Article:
Chemotherapy prediction tools identify where a patient falls on the spectrum of toxicity risk from cancer therapy by pinpointing areas of vulnerability. A geriatric assessment should also be used, to provide a sense of the “functional age” of a given older adult patient. In addition to an evaluation of an individual’s functional status, comorbidity, psychological state, social support, cognition, and nutritional status, the geriatric assessment includes a medication review, to evaluate for polypharmacy and potentially inappropriate medications with a high risk of side effects in older adults.[6]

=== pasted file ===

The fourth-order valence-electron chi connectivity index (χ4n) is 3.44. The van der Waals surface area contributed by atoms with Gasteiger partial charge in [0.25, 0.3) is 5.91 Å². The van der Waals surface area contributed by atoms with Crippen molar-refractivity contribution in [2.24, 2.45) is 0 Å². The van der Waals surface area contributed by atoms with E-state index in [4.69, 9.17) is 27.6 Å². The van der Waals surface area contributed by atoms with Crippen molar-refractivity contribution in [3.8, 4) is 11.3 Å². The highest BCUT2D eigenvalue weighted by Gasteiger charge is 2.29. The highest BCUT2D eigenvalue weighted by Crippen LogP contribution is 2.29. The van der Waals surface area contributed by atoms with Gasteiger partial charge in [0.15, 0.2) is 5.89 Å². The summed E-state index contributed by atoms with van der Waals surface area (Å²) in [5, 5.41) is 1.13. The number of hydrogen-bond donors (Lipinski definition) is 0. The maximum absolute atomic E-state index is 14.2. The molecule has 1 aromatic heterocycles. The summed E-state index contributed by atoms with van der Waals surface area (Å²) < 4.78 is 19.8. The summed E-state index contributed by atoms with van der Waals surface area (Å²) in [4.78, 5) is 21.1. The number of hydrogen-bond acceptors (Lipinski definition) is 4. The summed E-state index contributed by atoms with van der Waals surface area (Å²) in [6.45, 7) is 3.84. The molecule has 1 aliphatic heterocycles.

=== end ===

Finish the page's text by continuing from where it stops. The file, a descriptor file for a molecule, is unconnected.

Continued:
Although the term “geriatric assessment” may sound time-consuming and even daunting, this process can be tailored to an oncology practice in order to meet its specific needs and accommodate time constraints. Geriatric assessment is important because it can identify potential areas of vulnerability in an older adult and serve as a basis for targeted interventions. The components of a geriatric assessment are summarized in Table 2.[7] Functional status is measured by the ability to perform activities of daily living (those required to maintain independence in the home, such as an ability to bathe, dress, toilet, transfer, feed oneself, and maintain continence) and instrumental activities of daily living (those needed to maintain independence in the community, such as the ability to shop, take transportation, manage one’s finances, take medications, prepare meals).[8,9] An assessment of comorbidity evaluates other health problems and their potential impact on cancer therapy, as well the risk of overall mortality independent of cancer treatment. Nutritional status can be evaluated by simple metrics such as unintentional weight loss or low body mass index, which predict chemotherapy toxicity and increased risk of mortality. An evaluation of psychological state includes an assessment of anxiety and depression, which are often underdiagnosed in patients with cancer in general, but particularly in older adults who may present with more somatic symptoms compared to younger patients. Last, an assessment of social support determines whether support is present to assist the patient through treatment, especially if a decline in functional status occurs, as well as the patient’s ability to seek medical attention if he or she experiences chemotherapy toxicity. Part of this assessment should include an appraisal of whether the patient is a caregiver for another person, such as an aging spouse. Back-up provisions must be discussed in case the patient is unable to attend to caregiving duties during chemotherapy treatment.